Britain's opposition Labour party suspended its former leader Jeremy Corbyn on Thursday for seeking to deflect blame away from himself after a report found that under his leadership the party was responsible for unlawful harassment and discrimination.
Corbyn's successor, Keir Starmer, apologised and said Labour was facing a "day of shame" after the Equality and Human Rights Commission (EHRC) found serious failings in how the party had dealt with allegations of anti-Semitism within its ranks.
Corbyn's tenure was marred by persistent complaints of anti-Semitism in the party and criticism of the leader's response.
He was suspended after saying he did not accept all the report's findings, that his attempts at reforming complaints processes had been stalled by "obstructive party bureaucracy" and that the scale of the problem had been overstated for political reasons.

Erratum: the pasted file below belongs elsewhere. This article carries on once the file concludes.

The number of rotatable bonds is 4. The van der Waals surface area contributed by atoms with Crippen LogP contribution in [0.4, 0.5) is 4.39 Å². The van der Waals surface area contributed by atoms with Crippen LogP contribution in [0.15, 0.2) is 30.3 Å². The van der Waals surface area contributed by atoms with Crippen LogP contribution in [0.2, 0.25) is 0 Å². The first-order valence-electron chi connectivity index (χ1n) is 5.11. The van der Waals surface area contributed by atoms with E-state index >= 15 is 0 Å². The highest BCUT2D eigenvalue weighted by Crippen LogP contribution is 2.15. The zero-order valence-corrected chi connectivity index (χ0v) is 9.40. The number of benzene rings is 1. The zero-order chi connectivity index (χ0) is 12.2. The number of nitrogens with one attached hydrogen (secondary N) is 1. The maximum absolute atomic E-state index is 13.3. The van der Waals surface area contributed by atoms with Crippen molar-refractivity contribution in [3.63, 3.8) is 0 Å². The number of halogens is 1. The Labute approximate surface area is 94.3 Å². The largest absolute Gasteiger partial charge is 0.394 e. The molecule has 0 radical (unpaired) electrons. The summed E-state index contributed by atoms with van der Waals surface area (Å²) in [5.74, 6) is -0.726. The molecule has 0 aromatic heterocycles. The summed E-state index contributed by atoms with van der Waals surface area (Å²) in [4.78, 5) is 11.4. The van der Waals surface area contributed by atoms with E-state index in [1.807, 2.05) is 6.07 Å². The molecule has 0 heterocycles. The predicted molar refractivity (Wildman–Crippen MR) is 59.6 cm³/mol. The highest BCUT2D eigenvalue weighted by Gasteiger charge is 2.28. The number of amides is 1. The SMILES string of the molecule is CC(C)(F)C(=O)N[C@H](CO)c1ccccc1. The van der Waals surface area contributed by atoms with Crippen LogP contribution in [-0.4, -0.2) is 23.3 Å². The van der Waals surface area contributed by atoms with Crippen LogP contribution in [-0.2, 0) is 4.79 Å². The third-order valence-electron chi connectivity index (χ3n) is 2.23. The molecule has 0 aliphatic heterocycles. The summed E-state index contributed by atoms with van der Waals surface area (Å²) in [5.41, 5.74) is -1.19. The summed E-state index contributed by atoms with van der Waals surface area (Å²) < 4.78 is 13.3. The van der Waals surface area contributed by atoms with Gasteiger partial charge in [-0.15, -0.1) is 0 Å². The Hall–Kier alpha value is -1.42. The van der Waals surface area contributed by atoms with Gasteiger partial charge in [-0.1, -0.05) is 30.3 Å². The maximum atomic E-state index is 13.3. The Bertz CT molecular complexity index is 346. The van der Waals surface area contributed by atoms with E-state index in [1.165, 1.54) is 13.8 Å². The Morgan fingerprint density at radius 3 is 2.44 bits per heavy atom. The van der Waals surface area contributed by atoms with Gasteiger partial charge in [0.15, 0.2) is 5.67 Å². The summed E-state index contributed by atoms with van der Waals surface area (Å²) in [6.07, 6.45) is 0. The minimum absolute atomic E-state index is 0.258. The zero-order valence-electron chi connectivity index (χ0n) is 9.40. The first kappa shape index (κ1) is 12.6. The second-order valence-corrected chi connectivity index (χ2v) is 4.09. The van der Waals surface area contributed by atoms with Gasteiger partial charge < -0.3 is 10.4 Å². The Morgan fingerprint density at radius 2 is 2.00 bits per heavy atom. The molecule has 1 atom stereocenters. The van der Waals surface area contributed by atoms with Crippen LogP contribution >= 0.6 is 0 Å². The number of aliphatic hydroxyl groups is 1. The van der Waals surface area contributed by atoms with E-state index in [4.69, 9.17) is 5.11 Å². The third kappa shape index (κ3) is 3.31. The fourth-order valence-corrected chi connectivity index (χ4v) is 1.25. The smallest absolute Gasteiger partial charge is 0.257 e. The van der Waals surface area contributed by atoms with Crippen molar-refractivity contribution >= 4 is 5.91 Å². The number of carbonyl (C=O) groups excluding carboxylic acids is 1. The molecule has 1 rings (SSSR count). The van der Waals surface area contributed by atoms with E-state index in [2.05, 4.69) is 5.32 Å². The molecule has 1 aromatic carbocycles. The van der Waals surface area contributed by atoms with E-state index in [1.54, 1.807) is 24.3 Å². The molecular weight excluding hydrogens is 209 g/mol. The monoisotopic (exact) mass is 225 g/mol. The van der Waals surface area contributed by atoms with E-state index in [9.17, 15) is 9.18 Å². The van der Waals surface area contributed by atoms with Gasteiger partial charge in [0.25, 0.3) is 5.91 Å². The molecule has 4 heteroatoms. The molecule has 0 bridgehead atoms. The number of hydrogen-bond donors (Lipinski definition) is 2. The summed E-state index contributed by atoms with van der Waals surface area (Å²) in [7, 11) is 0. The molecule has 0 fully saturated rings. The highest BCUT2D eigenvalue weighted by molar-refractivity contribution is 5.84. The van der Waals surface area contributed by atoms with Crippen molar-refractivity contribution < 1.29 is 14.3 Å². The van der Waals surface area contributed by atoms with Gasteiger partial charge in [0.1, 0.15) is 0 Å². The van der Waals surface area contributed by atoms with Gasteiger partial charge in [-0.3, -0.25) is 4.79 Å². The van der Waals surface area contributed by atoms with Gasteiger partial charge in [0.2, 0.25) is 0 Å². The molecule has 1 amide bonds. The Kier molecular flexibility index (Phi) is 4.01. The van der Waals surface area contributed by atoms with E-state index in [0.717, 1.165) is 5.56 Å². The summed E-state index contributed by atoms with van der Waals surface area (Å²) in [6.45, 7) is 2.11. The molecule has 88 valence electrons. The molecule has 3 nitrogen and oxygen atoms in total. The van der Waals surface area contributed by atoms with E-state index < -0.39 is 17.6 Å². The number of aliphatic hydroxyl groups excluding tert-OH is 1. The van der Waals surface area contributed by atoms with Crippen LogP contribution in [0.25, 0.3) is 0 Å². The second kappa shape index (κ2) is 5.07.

"In light of his comments made today and his failure to retract them subsequently, the Labour Party has suspended Jeremy Corbyn pending investigation," Labour said in a statement.
The party added it had removed the Labour whip from Corbyn, meaning that the former leader will no longer be able to take part in House of Commons votes as a Labour lawmaker.
Starmer said he accepted the EHRC's report "in full" and would implement all its recommendations.
"It is a day of shame for the Labour Party. We have failed Jewish people... I am truly sorry for all the pain and grief that has been caused," said Starmer, who held a senior role under Corbyn's leadership but has tried to stamp out the problem since taking over.
"Never again will we fail to tackle anti-Semitism and never again will we lose your trust."